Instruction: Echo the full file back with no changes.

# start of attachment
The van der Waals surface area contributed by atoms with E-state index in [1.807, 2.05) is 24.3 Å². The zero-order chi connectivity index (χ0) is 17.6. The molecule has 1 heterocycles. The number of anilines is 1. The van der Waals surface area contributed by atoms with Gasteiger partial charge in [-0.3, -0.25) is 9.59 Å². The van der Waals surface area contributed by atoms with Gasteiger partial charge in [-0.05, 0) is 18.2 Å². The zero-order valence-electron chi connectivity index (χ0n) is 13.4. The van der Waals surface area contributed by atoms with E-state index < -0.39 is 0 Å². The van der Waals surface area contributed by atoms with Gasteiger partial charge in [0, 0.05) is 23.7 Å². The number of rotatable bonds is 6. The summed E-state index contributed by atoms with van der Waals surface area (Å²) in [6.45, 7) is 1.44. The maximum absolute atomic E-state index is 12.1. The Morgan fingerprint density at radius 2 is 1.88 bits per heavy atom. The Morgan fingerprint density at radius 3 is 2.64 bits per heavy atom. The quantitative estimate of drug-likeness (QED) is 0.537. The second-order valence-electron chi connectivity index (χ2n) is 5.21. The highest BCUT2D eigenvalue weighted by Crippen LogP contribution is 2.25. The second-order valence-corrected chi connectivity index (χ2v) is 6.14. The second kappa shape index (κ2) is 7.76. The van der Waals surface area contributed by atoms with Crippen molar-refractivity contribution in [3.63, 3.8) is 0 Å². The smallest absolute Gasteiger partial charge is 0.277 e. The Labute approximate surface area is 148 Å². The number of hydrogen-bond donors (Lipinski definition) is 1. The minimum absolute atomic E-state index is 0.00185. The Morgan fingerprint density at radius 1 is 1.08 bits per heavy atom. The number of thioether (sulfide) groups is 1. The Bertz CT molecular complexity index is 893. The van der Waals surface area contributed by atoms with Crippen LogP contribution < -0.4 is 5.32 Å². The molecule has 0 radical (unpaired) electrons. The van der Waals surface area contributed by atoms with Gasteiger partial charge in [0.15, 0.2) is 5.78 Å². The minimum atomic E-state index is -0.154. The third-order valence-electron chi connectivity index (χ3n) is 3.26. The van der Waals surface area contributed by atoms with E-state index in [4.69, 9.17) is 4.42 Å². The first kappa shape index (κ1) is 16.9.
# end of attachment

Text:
The van der Waals surface area contributed by atoms with E-state index in [1.807, 2.05) is 24.3 Å². The zero-order chi connectivity index (χ0) is 17.6. The molecule has 1 heterocycles. The number of anilines is 1. The van der Waals surface area contributed by atoms with Gasteiger partial charge in [-0.3, -0.25) is 9.59 Å². The van der Waals surface area contributed by atoms with Gasteiger partial charge in [-0.05, 0) is 18.2 Å². The zero-order valence-electron chi connectivity index (χ0n) is 13.4. The van der Waals surface area contributed by atoms with E-state index < -0.39 is 0 Å². The van der Waals surface area contributed by atoms with Gasteiger partial charge in [0, 0.05) is 23.7 Å². The number of rotatable bonds is 6. The summed E-state index contributed by atoms with van der Waals surface area (Å²) in [6.45, 7) is 1.44. The maximum absolute atomic E-state index is 12.1. The Morgan fingerprint density at radius 2 is 1.88 bits per heavy atom. The Morgan fingerprint density at radius 3 is 2.64 bits per heavy atom. The quantitative estimate of drug-likeness (QED) is 0.537. The second-order valence-electron chi connectivity index (χ2n) is 5.21. The highest BCUT2D eigenvalue weighted by Crippen LogP contribution is 2.25. The second-order valence-corrected chi connectivity index (χ2v) is 6.14. The second kappa shape index (κ2) is 7.76. The van der Waals surface area contributed by atoms with Crippen molar-refractivity contribution in [3.63, 3.8) is 0 Å². The smallest absolute Gasteiger partial charge is 0.277 e. The Labute approximate surface area is 148 Å². The number of hydrogen-bond donors (Lipinski definition) is 1. The minimum absolute atomic E-state index is 0.00185. The Morgan fingerprint density at radius 1 is 1.08 bits per heavy atom. The number of thioether (sulfide) groups is 1. The Bertz CT molecular complexity index is 893. The van der Waals surface area contributed by atoms with Crippen LogP contribution < -0.4 is 5.32 Å². The molecule has 0 radical (unpaired) electrons. The van der Waals surface area contributed by atoms with Gasteiger partial charge in [0.15, 0.2) is 5.78 Å². The minimum atomic E-state index is -0.154. The third-order valence-electron chi connectivity index (χ3n) is 3.26. The van der Waals surface area contributed by atoms with E-state index in [4.69, 9.17) is 4.42 Å². The first kappa shape index (κ1) is 16.9.